I don't think any public teacher wants to set foot in any classroom without heavy duty protections in place, the same go with College Professors.  The reality is that the two cohorts who have the most problem following instructions and complying with order are kids, regardless of age.  I actually think of all kids, High Schoolers, would be the most easiest to work with as they are just of an age to rationalize what this means, the worst middle schoolers.  Then of course those in the first year or two of College are equally disrespectful as they have entitlement tattooed on their forehead as they are convinced their entrance means they are special, like everyone else.  What.ever.  So after binge drinking, pledging a Fraternity and then drugging some girl up to rape behind a dumpster I am sure they have no problem monitoring their health, wearing a mask and following social distance protocols.

This is what current Academics are saying with regards to returning to campus. And this will also be the guidelines for those in K-12 as who do you think are telling the White Daddies what to do. This is the "brain trust" who come up with these ideas, then go "Fuck this is not working out." Because trying to tell people how to behave and guide human behavior when they won't listen, don't care, assume its a game, political, fraud, made up, will go away, the fault of some Chinese person or whatever other bullshit falls out of the mouth of Trump, tells you everything you need to know in why this shit is hitting the fan.  Then you have a media whose sole job is to not actually ask questions, seek varying opinions and follow stories that have the ability to fact check and substantiate, you got more problems. As I have read repeatedly stories that contradict, stories that have odd blank or missing facts without any critical analysis offered.   We have seen opinion pieces and ads published without editorial oversight and more importantly, actual scientific reports printed only to be retracted days and weeks later without any real warning noted at print time advising  that this may not be all that and a bag of chips has instead become the daily Covid Caller.   And these are from the papers that have serious reputations that over the years despite their own roles in major fuckups, (Iran, that one was bad there NYT) (oh and the Post you ain't innocent either)  they are still considered the bellwether; so, when they screw it up we are screwed. Folks, most people are idiots, just ask the bleach drinkers.

And these same bleach drinkers breed, right there a problem, but do you honestly expect their children to be these compliant, well behaved individuals intent on following instructions and monitoring their behavior? Have you ever been to a public school?  They barely managed online learning, disrupting those classes when and if they ever showed.  So again, what about school?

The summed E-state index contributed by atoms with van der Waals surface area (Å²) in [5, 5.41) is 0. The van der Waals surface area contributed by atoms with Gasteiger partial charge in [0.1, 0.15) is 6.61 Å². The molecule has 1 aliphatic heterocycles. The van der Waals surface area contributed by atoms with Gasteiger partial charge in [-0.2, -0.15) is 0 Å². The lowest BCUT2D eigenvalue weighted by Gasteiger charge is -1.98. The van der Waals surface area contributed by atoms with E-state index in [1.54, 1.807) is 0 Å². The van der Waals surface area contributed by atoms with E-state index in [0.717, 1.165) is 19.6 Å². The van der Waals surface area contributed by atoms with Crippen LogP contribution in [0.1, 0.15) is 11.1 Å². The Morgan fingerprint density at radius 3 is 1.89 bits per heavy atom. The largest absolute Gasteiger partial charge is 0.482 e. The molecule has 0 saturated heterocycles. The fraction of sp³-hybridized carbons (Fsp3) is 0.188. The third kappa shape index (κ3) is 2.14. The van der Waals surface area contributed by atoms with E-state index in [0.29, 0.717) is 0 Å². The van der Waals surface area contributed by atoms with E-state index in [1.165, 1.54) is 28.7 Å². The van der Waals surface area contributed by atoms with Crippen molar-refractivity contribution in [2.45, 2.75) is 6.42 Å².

Just ask these Teachers in Texas, hot bed for Covid 20 which seems worse than Covid 19. And of course the fish stinks from the head and so the White Daddies are putting this all on local districts without any guidance, let alone actual facts on how to do this, so I think this is like hospitals. The rich get all the goodies and the poor, well they can do what they always do, sink or swim.  Oh don't know how to swim? Well yeah that costs extra and we don't have any extra sauce for you kid.  Oh shit, (pun intended)  it is like Chipolte.  From parking lot fights to gun toting crazies if there is not another reason to set foot in that fast food dump there it is.  That place was a hot bed of norovirus numerous times,  you know like Covid, but less deadly.  So again if you think all these fights and furies are bad now, just wait.




Texas Teachers Consider Leaving The Classroom Over COVID-19 Fears

The Association of Texas Professional Educators recently surveyed some 4,200 educators. About 60% said they were concerned about their health and safety heading into the 2020-21 school year.

Laura Isensee | Posted on June 30, 2020,

For 40 years, Robin Stauffer has taught high school English in seven different school districts in three different states. Most recently, Advanced Placement English in Katy, where she says working with kids has kept her young and lighthearted.

But since the pandemic hit, a question has nagged at her: Is it time to retire?

“I was very upset and sad. I was torn. I went back and forth,” Stauffer said.

On the one hand, she isn’t ready to leave the classroom. She’s still passionate about why she joined the profession in the first place: “To be the type of teacher that I wish I would have had when I was in public school, to kind of right the wrongs that I experienced.”

On the other hand, she knows how hard it is to maintain a campus with thousands of students. Before COVID-19, district administrators in Katy reduced their custodial staff, and it was often up to teachers to clean their own rooms.

“They don’t supply hand sanitizer. They don’t supply wipes. None of these supplies were ever given to us. You just used what you had or what teachers themselves purchased,” she said.